How much do you know about the African languages?
10th Jan 2014
As a Translator I always found languages fascinating; as a Sociologist I love getting to know more about cultures; my flirtation with journalism left me with a flair for research and as my experience as a Translation Project Manager taught me, the linguists we work with are the best source of information when it comes to their working languages.
Recently, I had to resource for Tumbuka, Nupe and Ndali interpreters. To begin with, when you are looking for something, you need to know exactly what it is that you are looking for, right? Well, this is what I found out during my research:
Official estimates state that there are approximately 2,000 languages spoken throughout the continent of Africa, which are then broken down into these groups:
Afro-Asiatic: these languages are spoken in many countries of northern, eastern and south western Africa. The family of Afro-Asiatic languages includes approximately 240 languages and it breaks down to the Semitic, Cushitic, Berber and Chadic families of languages.
Nilo-Saharan: this group of languages is spoken mainly in Sudan, Ethiopia, Uganda, Kenya and northern Tanzania. The family consists of more than 100 languages. The best known are Turkana, Maasai, Kanuri and Songhay.
Niger-Congo: this set of languages covers western, central and south eastern Africa. This is the family that has the most languages within it. The Bantu family includes many languages of this family, such as Swahili, Shona, Kirundi, Lingala, Nyakyusa and Tumbuca.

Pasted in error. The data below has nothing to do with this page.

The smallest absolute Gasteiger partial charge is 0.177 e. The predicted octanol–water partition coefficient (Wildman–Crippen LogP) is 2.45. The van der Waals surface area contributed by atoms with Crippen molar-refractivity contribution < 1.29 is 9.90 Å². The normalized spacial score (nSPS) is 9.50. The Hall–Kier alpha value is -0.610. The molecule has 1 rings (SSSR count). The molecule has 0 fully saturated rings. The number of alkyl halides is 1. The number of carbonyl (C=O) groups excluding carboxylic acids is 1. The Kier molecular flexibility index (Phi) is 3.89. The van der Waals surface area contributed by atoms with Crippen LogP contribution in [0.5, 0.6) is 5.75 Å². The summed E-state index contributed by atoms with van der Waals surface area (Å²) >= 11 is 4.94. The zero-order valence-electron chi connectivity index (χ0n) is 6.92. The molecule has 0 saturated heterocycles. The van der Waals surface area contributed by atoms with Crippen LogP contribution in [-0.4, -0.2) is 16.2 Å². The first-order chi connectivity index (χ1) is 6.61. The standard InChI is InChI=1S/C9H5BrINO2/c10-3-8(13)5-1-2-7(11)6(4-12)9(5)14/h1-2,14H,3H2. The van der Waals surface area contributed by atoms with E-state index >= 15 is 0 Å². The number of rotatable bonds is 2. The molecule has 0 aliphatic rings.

Khoisan: this family accounts for about 50 languages which are found mainly in Namibia, Botswana and Angola. The main one is Khoe.
Non-African: there are languages that belong to non-African families with origins outside of the continent, for example, Malagasy, the main language of Madagascar.
Indo-European: this group is concentrated in the south of the continent. Its presence is closely related to Africa’s colonial history. Some have a strong imprint of European languages, like English in Sierra Leone, Portuguese Creole of Cape Verde, Creole French in the Seychelles or Mauritian Creole in Mauritius. Others languages are of Arab origin, such as Juba Arabic in southern Sudan or Nubi in parts of Uganda and Kenya.
African countries boast an impressive cultural diversity, which in turn is reflected in the many languages that co-exist there. Though some of them are not considered ‘official’ languages, all of them are respected and recognised by the African Union.
That’s it about the Rainbow Continent. I will keep you posted on a Recruitment Manager’s Adventures in Linguistic Wonderland and the interesting facts and information I come across every day! If you are a native speaker of some African language, please remember that our recruitment campaign is ongoing. For more information on how Pearl Linguistics can help you with your language requirements, please contact our team on 020 7253 7700 or email@example.com.
Hara Samara, Recruitment Manager
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